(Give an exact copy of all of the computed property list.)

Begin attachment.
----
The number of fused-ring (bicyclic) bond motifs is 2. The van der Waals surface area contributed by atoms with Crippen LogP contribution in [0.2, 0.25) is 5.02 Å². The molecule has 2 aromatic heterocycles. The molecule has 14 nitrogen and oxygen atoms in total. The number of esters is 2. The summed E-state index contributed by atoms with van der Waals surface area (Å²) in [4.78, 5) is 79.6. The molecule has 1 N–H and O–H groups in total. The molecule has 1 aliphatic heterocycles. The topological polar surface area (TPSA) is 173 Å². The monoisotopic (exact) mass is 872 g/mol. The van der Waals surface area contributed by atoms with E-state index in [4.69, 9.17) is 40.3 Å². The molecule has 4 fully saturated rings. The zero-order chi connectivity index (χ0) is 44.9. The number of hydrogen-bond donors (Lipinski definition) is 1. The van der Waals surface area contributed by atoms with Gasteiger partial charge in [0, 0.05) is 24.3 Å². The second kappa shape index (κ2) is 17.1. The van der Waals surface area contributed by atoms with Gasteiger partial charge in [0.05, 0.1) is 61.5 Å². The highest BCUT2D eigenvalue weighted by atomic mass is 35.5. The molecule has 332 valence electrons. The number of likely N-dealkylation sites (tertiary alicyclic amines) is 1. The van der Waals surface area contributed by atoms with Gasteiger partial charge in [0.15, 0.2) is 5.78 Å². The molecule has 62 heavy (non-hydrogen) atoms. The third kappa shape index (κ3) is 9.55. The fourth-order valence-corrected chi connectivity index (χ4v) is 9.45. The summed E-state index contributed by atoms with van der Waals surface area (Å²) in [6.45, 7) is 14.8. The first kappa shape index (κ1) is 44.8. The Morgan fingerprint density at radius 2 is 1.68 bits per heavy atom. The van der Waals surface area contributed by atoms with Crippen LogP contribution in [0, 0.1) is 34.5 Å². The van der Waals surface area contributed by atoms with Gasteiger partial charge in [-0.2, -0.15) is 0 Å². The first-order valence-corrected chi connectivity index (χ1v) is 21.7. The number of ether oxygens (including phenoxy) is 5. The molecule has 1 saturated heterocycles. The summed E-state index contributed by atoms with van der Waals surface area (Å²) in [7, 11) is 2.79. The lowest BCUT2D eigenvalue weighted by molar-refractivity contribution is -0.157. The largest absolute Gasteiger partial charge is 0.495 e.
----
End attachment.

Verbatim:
The number of fused-ring (bicyclic) bond motifs is 2. The van der Waals surface area contributed by atoms with Crippen LogP contribution in [0.2, 0.25) is 5.02 Å². The molecule has 2 aromatic heterocycles. The molecule has 14 nitrogen and oxygen atoms in total. The number of esters is 2. The summed E-state index contributed by atoms with van der Waals surface area (Å²) in [4.78, 5) is 79.6. The molecule has 1 N–H and O–H groups in total. The molecule has 1 aliphatic heterocycles. The topological polar surface area (TPSA) is 173 Å². The monoisotopic (exact) mass is 872 g/mol. The van der Waals surface area contributed by atoms with E-state index in [4.69, 9.17) is 40.3 Å². The molecule has 4 fully saturated rings. The zero-order chi connectivity index (χ0) is 44.9. The number of hydrogen-bond donors (Lipinski definition) is 1. The van der Waals surface area contributed by atoms with Gasteiger partial charge in [0, 0.05) is 24.3 Å². The second kappa shape index (κ2) is 17.1. The van der Waals surface area contributed by atoms with Gasteiger partial charge in [0.05, 0.1) is 61.5 Å². The highest BCUT2D eigenvalue weighted by atomic mass is 35.5. The molecule has 332 valence electrons. The number of likely N-dealkylation sites (tertiary alicyclic amines) is 1. The van der Waals surface area contributed by atoms with Gasteiger partial charge in [0.15, 0.2) is 5.78 Å². The molecule has 62 heavy (non-hydrogen) atoms. The third kappa shape index (κ3) is 9.55. The fourth-order valence-corrected chi connectivity index (χ4v) is 9.45. The summed E-state index contributed by atoms with van der Waals surface area (Å²) in [6.45, 7) is 14.8. The first kappa shape index (κ1) is 44.8. The Morgan fingerprint density at radius 2 is 1.68 bits per heavy atom. The van der Waals surface area contributed by atoms with Crippen LogP contribution in [0, 0.1) is 34.5 Å². The van der Waals surface area contributed by atoms with Gasteiger partial charge in [-0.2, -0.15) is 0 Å². The first-order valence-corrected chi connectivity index (χ1v) is 21.7. The number of ether oxygens (including phenoxy) is 5. The molecule has 1 saturated heterocycles. The summed E-state index contributed by atoms with van der Waals surface area (Å²) in [7, 11) is 2.79. The lowest BCUT2D eigenvalue weighted by molar-refractivity contribution is -0.157. The largest absolute Gasteiger partial charge is 0.495 e.